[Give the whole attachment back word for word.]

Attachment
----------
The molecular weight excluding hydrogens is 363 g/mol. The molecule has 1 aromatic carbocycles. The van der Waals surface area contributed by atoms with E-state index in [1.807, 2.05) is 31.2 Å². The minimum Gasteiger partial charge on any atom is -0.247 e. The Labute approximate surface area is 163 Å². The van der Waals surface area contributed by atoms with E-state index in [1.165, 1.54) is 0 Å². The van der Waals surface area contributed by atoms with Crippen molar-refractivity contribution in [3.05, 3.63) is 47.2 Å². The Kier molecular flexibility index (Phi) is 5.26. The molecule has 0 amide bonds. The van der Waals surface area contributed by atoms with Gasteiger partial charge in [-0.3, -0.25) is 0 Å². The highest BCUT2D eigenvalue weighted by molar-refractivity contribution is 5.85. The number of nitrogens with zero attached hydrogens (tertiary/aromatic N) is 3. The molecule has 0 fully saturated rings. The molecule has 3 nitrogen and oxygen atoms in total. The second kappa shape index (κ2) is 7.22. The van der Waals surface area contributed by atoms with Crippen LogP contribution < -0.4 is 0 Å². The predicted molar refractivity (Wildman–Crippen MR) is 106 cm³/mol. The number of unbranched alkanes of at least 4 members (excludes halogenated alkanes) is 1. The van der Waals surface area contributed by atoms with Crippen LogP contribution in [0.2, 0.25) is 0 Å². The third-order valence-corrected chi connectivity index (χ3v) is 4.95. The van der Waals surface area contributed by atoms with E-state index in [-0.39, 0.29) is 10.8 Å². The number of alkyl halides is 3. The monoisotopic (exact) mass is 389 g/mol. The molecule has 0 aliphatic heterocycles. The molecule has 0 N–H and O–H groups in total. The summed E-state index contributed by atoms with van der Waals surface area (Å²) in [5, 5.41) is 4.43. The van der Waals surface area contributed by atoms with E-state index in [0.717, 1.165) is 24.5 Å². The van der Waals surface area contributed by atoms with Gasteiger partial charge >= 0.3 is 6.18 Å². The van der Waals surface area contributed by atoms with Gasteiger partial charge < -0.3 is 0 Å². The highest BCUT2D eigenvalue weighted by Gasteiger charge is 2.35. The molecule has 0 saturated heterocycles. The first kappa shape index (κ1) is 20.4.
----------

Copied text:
The molecular weight excluding hydrogens is 363 g/mol. The molecule has 1 aromatic carbocycles. The van der Waals surface area contributed by atoms with E-state index in [1.807, 2.05) is 31.2 Å². The minimum Gasteiger partial charge on any atom is -0.247 e. The Labute approximate surface area is 163 Å². The van der Waals surface area contributed by atoms with E-state index in [1.165, 1.54) is 0 Å². The van der Waals surface area contributed by atoms with Crippen molar-refractivity contribution in [3.05, 3.63) is 47.2 Å². The Kier molecular flexibility index (Phi) is 5.26. The molecule has 0 amide bonds. The van der Waals surface area contributed by atoms with Gasteiger partial charge in [-0.3, -0.25) is 0 Å². The highest BCUT2D eigenvalue weighted by molar-refractivity contribution is 5.85. The number of nitrogens with zero attached hydrogens (tertiary/aromatic N) is 3. The molecule has 0 fully saturated rings. The molecule has 3 nitrogen and oxygen atoms in total. The second kappa shape index (κ2) is 7.22. The van der Waals surface area contributed by atoms with Crippen LogP contribution < -0.4 is 0 Å². The predicted molar refractivity (Wildman–Crippen MR) is 106 cm³/mol. The number of unbranched alkanes of at least 4 members (excludes halogenated alkanes) is 1. The van der Waals surface area contributed by atoms with Crippen LogP contribution in [0.2, 0.25) is 0 Å². The third-order valence-corrected chi connectivity index (χ3v) is 4.95. The van der Waals surface area contributed by atoms with E-state index in [-0.39, 0.29) is 10.8 Å². The number of alkyl halides is 3. The monoisotopic (exact) mass is 389 g/mol. The molecule has 0 aliphatic heterocycles. The molecule has 0 N–H and O–H groups in total. The summed E-state index contributed by atoms with van der Waals surface area (Å²) in [5, 5.41) is 4.43. The van der Waals surface area contributed by atoms with E-state index in [0.717, 1.165) is 24.5 Å². The van der Waals surface area contributed by atoms with Gasteiger partial charge >= 0.3 is 6.18 Å². The van der Waals surface area contributed by atoms with Gasteiger partial charge < -0.3 is 0 Å². The highest BCUT2D eigenvalue weighted by Gasteiger charge is 2.35. The molecule has 0 saturated heterocycles. The first kappa shape index (κ1) is 20.4.